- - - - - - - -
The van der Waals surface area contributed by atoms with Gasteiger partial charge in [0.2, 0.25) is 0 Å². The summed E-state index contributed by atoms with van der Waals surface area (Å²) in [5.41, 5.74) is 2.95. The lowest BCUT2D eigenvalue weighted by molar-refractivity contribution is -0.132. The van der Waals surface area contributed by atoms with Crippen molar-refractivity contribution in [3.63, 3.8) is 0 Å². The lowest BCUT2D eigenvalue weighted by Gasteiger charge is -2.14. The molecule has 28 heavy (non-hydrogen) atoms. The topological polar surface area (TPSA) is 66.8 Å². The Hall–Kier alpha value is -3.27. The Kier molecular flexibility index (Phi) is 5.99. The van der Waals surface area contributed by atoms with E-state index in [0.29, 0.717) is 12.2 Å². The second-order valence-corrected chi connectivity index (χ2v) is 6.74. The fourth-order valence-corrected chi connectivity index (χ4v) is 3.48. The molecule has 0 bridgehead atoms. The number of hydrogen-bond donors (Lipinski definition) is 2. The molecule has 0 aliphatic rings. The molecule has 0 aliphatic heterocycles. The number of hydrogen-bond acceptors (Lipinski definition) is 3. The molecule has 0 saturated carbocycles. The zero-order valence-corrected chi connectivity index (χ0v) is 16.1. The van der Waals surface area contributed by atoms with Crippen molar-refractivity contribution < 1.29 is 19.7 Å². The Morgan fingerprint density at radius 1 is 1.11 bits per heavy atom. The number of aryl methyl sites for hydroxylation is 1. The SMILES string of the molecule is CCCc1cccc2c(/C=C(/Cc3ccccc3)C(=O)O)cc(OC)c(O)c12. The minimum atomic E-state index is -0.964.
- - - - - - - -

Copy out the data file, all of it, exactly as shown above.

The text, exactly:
The van der Waals surface area contributed by atoms with Gasteiger partial charge in [0.2, 0.25) is 0 Å². The summed E-state index contributed by atoms with van der Waals surface area (Å²) in [5.41, 5.74) is 2.95. The lowest BCUT2D eigenvalue weighted by molar-refractivity contribution is -0.132. The van der Waals surface area contributed by atoms with Crippen molar-refractivity contribution in [3.63, 3.8) is 0 Å². The lowest BCUT2D eigenvalue weighted by Gasteiger charge is -2.14. The molecule has 28 heavy (non-hydrogen) atoms. The topological polar surface area (TPSA) is 66.8 Å². The Hall–Kier alpha value is -3.27. The Kier molecular flexibility index (Phi) is 5.99. The van der Waals surface area contributed by atoms with E-state index in [0.29, 0.717) is 12.2 Å². The second-order valence-corrected chi connectivity index (χ2v) is 6.74. The fourth-order valence-corrected chi connectivity index (χ4v) is 3.48. The molecule has 0 bridgehead atoms. The number of hydrogen-bond donors (Lipinski definition) is 2. The molecule has 0 aliphatic rings. The molecule has 0 aliphatic heterocycles. The number of hydrogen-bond acceptors (Lipinski definition) is 3. The molecule has 0 saturated carbocycles. The zero-order valence-corrected chi connectivity index (χ0v) is 16.1. The van der Waals surface area contributed by atoms with Crippen molar-refractivity contribution < 1.29 is 19.7 Å². The Morgan fingerprint density at radius 1 is 1.11 bits per heavy atom. The number of aryl methyl sites for hydroxylation is 1. The SMILES string of the molecule is CCCc1cccc2c(/C=C(/Cc3ccccc3)C(=O)O)cc(OC)c(O)c12. The minimum atomic E-state index is -0.964.